MEXICO CITY ~ Leaders in the fight against AIDS pleaded this week for the world to keep up its momentum against the disease and step up funding for HIV treatment and prevention.
“It’s the first time in the history of this epidemic that on a large scale we have results,” Peter Piot, executive director of the UN agency UNAIDS, told a press conference at the opening of a six-day conference.
“We are entering into a new phase, with new challenges, challenges of sustainability,” Piot said, pointing to the three million people in developing countries who are now on antiretroviral therapy.
Keeping them alive and expanding access to the drug lifeline “will require a sustained effort over several decades,” he warned. “Dealing with AIDS now will require a long-term response.”
The 17th International AIDS Conference, in the Mexican capital, was the first to take place in Latin America, a region with entrenched stigma against people with the human immunodeficiency virus (HIV).
Close to 22,000 scientists, policymakers and field workers attended, making it the second-largest conference in the 27-year history of the disease, and the biggest in a developing country.
The gathering, held every two years, coincides with a relative lull in the long fight against the disease, marked by belated progress to bring antiretrovirals to badly hit poor nations.
The theme, “Universal Action NOW,” reflects an appeal to political leaders to maintain this effort, which is shadowed by worries about another money crunch as the cost of treatment spirals.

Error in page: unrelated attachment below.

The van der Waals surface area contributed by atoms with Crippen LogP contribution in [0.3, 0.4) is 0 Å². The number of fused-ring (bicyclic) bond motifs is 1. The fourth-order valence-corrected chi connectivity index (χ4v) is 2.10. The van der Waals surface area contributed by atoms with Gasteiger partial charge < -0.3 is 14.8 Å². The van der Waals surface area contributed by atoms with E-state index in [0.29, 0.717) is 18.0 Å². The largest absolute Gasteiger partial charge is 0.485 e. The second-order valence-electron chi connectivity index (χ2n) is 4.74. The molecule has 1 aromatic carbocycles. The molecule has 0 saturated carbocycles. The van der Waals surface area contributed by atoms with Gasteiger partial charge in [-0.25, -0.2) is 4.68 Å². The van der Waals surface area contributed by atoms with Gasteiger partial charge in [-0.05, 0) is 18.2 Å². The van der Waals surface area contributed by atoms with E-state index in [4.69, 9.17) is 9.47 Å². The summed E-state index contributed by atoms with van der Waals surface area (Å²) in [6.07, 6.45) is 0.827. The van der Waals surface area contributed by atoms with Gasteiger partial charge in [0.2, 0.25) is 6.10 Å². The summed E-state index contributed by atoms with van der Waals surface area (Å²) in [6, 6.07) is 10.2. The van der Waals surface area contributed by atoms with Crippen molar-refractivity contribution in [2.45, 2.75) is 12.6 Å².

Questions have been raised in books and commentaries in medical journals as to whether the billions spent on AIDS could be better allocated to combating malaria and other diseases that are less visible but also lethal.
Pedro Cahn, president of the International AIDS Society, which organized the conference, argued that spending on HIV had a spin-off on general health care, as well as help for women and people with other sexually transmitted disease.
“We are very worried about the wrong idea that we should stop fueling funds for HIV/AIDS,” said Cahn.
Insiders said they did not expect any breakthrough announcement in the arena of drugs, and braced for confirmation that the quest for a vaccine and an HIV-thwarting vaginal gel was mired in setbacks.
More positively, though, evidence has emerged that male circumcision can help prevent HIV infection among men – a finding of great significance in southern Africa, the epicenter of the pandemic.
In new report published on the eve of the conference, American health watchdogs acknowledged they had substantially underestimated the number of new HIV infections in the United States.
About 56,300 people were infected with the virus that causes AIDS in 2006, a figure 40 percent higher than the previous estimate of 40,000 new infections a year, the US Centers for Disease Control and Prevention (CDC) said.
Gays, bisexuals and African-Americans account for most of the increase, it said.
Reacting to the CDC figures, US presidential hopeful Barack Obama vowed to put “new focus” on America’s combat against HIV, with a national strategy to boost prevention efforts, testing and access to treatment.
“Combating HIV/AIDS also demands closing the gaps in opportunity that exist in our society so that we can strengthen our public health,” Obama said.
“We must also overcome the stigma that surrounds HIV/AIDS – a stigma that is too often tied to homophobia.”
His Republican rival John McCain pledged to fight HIV/AIDS by “reducing drug costs through greater market competition” and “work closely with non-profit, government, and private sector stakeholders to continue the fight.”
Some US$10 billion was spent last year fighting AIDS in poor countries, but this was $8.1 billion short of what was needed, according to UNAIDS.
Less than a third of infected people in developing countries have access to antiretrovirals, which became available in rich countries 12 years ago.
Simply to maintain the current pace of drug access will require funding to rise by 50 percent by 2010. Even more will be needed to meet the goal of universal access, set for that year, by the UN General Assembly.
More than 25 million people have died from AIDS since the immune-wrecking disease emerged in 1981 and around 33 million today have HIV.